“We watched the storm coming,” Campion said. “When the hail first hit, it sounded like a kid shooting prairie dogs with a .22-caliber rifle, then in no time it was like a machine gun.”
Pingpong-sized hailstones broke two double-paned windows, fractured a flower pot, pierced a rubberized cover on a grill parked on the porch and dented a metal stovepipe.
The Campions’ 2005 Ford Five Hundred had indentations on one side, the hood and top.
Jean Campion said neighbors were posting photos of damage to their properties on Facebook.
Dora Greer, a 30-year employee of the U.S. Postal Service, was taking in the sun at the Marvel post office where she was postmaster for 20 years.
“I had two windows broken in my house and one in my shop just a block north and a block east of here,” Greer said. “The windshield of my car was shattered.
“Everyone here had some kind of damage,” Greer said, rattling off names of a half-dozen Marvel families.
Crop damage undetermined
The U.S. Department of Agriculture service center in Durango has not received reports of crop damage.
Rancher Jim Dyer reported 1.34 inches of rain and golf ball-sized hail at his Marvel farm. He had harvested chard, kale, corn, squash and tomatoes before the rain and hail came so suffered little crop loss. But he had three vehicles damaged by hail.
Dyer said a lot of fine hail tends to shred crops, but large hailstones tend to damage vehicles and other objects more than crops.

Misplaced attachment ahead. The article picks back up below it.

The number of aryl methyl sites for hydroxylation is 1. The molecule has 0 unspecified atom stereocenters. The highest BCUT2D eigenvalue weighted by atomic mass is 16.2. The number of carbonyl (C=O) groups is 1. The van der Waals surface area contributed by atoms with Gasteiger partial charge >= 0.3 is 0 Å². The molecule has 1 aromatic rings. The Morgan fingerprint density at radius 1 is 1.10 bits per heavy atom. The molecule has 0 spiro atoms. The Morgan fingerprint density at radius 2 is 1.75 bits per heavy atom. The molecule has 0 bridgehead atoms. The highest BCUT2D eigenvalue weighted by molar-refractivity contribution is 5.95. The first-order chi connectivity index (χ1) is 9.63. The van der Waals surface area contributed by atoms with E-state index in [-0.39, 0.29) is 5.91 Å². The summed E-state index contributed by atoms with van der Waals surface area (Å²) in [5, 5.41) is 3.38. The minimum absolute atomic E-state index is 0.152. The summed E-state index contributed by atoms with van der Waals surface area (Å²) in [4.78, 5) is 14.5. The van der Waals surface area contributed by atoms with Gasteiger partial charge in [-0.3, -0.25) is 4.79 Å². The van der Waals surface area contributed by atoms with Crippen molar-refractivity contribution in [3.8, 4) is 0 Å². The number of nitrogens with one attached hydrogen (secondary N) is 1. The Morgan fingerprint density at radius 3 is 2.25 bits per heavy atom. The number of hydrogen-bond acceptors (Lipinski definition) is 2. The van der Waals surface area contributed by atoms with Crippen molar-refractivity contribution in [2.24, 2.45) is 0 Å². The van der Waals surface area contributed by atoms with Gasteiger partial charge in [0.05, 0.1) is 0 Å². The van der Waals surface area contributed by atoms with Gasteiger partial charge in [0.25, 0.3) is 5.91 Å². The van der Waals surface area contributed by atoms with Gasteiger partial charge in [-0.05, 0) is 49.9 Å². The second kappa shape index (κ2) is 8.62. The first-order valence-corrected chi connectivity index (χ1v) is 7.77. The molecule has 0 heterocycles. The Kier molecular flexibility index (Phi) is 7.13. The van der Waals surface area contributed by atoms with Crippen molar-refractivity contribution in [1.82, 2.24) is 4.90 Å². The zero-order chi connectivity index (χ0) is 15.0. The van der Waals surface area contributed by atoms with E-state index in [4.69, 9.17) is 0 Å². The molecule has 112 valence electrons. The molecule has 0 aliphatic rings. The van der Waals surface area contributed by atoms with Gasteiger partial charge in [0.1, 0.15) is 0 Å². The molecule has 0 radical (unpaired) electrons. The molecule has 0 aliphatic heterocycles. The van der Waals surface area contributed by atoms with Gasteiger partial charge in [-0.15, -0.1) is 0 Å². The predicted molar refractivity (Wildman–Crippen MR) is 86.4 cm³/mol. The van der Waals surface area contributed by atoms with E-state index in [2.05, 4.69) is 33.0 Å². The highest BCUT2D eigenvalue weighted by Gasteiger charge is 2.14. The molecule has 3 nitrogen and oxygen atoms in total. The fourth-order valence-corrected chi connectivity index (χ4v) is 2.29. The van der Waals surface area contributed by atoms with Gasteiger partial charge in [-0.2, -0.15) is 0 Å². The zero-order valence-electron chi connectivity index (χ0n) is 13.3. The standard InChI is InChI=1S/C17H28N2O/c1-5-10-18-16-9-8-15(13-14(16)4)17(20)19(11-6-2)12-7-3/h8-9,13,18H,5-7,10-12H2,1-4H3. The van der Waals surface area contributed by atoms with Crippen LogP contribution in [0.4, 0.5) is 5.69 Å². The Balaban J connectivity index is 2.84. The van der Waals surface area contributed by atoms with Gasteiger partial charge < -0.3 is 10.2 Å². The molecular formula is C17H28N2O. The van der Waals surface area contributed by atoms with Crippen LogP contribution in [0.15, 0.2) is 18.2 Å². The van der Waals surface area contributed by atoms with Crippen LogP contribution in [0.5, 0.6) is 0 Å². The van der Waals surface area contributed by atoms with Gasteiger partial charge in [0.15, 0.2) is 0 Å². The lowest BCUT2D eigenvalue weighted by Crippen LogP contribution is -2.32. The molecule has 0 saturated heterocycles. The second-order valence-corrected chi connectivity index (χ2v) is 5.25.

Darrin Parmenter, horticulturist and director of the Colorado State University Extension office in Durango, said crop damage is a given.
“It may be a day or two before they ask for help because they’re dealing with their situations right now,” Parmenter said.
Crops can come back from hail in July or August, Parmenter said. But it’s different in late September.
“There’s no season left to rejuvenate,” Parmenter said.
In the wake of the storm, temperatures dropped to 35, 34, 32 degrees and brought frost, Parmenter said. The nippy weather will take a toll on summer crops such as melons, tomatoes, beans and squash.
Rains well above norms
The Durango area has been pummeled by rain in September, said meteorologist Chris Cuoco at the National Weather Service in Grand Junction.
The Durango-La Plata County Airport received 1.64 inches of rain in the 24 hours ending at noon Monday, Cuoco said. The airport total for Sept. 1-22 is 4.64 inches, while the normal for the same period is 1.49 inches.
Normal precipitation for the entire month is 1.91 inches, Cuoco said.
One observer who reports to the National Weather Service from Durango has recorded 5.69 inches so far this month, while normal-to-date is 1.69 inches.
The Durango area will see dry, windy, cooler weather until at least Friday, Cuoco said.
“But the potential Friday storm may not arrive,” he said.
A fall storm will dump rain north of the San Juan Mountains on Wednesday and Thursday, Cuoco said.
High temperatures today and Wednesday around Durango will be 72 and 73, respectively. Temperatures will be 65, 59, 64 and 67 for the next four days.
Low temperatures will be in the low 40s, dropping to 33 and 37 on Friday and Saturday, respectively.